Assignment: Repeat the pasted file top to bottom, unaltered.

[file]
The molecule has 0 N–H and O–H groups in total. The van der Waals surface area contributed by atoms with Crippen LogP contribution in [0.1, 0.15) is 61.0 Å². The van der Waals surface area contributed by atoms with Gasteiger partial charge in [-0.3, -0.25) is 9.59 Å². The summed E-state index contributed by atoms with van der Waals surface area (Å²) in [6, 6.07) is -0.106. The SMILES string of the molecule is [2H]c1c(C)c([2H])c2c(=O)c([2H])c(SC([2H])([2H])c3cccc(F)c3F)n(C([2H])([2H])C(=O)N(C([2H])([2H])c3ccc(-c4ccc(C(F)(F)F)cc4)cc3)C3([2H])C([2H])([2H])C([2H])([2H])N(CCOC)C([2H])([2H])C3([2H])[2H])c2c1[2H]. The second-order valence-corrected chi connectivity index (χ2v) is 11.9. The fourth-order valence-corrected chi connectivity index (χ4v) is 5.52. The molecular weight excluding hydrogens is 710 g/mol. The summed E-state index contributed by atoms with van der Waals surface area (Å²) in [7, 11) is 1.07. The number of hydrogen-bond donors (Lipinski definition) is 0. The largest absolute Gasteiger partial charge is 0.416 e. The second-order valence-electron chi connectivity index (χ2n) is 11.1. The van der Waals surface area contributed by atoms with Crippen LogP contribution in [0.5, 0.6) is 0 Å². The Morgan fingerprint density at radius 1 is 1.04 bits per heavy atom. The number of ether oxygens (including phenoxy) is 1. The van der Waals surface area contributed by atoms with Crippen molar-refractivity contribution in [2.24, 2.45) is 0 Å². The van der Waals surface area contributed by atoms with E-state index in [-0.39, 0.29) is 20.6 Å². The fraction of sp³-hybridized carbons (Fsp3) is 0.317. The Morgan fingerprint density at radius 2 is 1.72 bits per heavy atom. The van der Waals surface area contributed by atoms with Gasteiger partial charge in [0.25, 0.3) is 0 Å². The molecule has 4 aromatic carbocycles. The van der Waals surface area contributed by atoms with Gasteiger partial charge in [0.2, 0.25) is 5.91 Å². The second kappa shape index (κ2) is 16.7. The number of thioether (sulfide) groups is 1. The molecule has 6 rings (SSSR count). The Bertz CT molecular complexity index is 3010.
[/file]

The molecule has 0 N–H and O–H groups in total. The van der Waals surface area contributed by atoms with Crippen LogP contribution in [0.1, 0.15) is 61.0 Å². The van der Waals surface area contributed by atoms with Gasteiger partial charge in [-0.3, -0.25) is 9.59 Å². The summed E-state index contributed by atoms with van der Waals surface area (Å²) in [6, 6.07) is -0.106. The SMILES string of the molecule is [2H]c1c(C)c([2H])c2c(=O)c([2H])c(SC([2H])([2H])c3cccc(F)c3F)n(C([2H])([2H])C(=O)N(C([2H])([2H])c3ccc(-c4ccc(C(F)(F)F)cc4)cc3)C3([2H])C([2H])([2H])C([2H])([2H])N(CCOC)C([2H])([2H])C3([2H])[2H])c2c1[2H]. The second-order valence-corrected chi connectivity index (χ2v) is 11.9. The fourth-order valence-corrected chi connectivity index (χ4v) is 5.52. The molecular weight excluding hydrogens is 710 g/mol. The summed E-state index contributed by atoms with van der Waals surface area (Å²) in [7, 11) is 1.07. The number of hydrogen-bond donors (Lipinski definition) is 0. The largest absolute Gasteiger partial charge is 0.416 e. The second-order valence-electron chi connectivity index (χ2n) is 11.1. The van der Waals surface area contributed by atoms with Crippen LogP contribution in [0.5, 0.6) is 0 Å². The Morgan fingerprint density at radius 1 is 1.04 bits per heavy atom. The number of ether oxygens (including phenoxy) is 1. The van der Waals surface area contributed by atoms with Crippen molar-refractivity contribution in [2.24, 2.45) is 0 Å². The van der Waals surface area contributed by atoms with E-state index in [-0.39, 0.29) is 20.6 Å². The fraction of sp³-hybridized carbons (Fsp3) is 0.317. The Morgan fingerprint density at radius 2 is 1.72 bits per heavy atom. The van der Waals surface area contributed by atoms with Gasteiger partial charge in [0.25, 0.3) is 0 Å². The molecule has 4 aromatic carbocycles. The van der Waals surface area contributed by atoms with Gasteiger partial charge in [0.2, 0.25) is 5.91 Å². The second kappa shape index (κ2) is 16.7. The number of thioether (sulfide) groups is 1. The molecule has 6 rings (SSSR count). The Bertz CT molecular complexity index is 3010.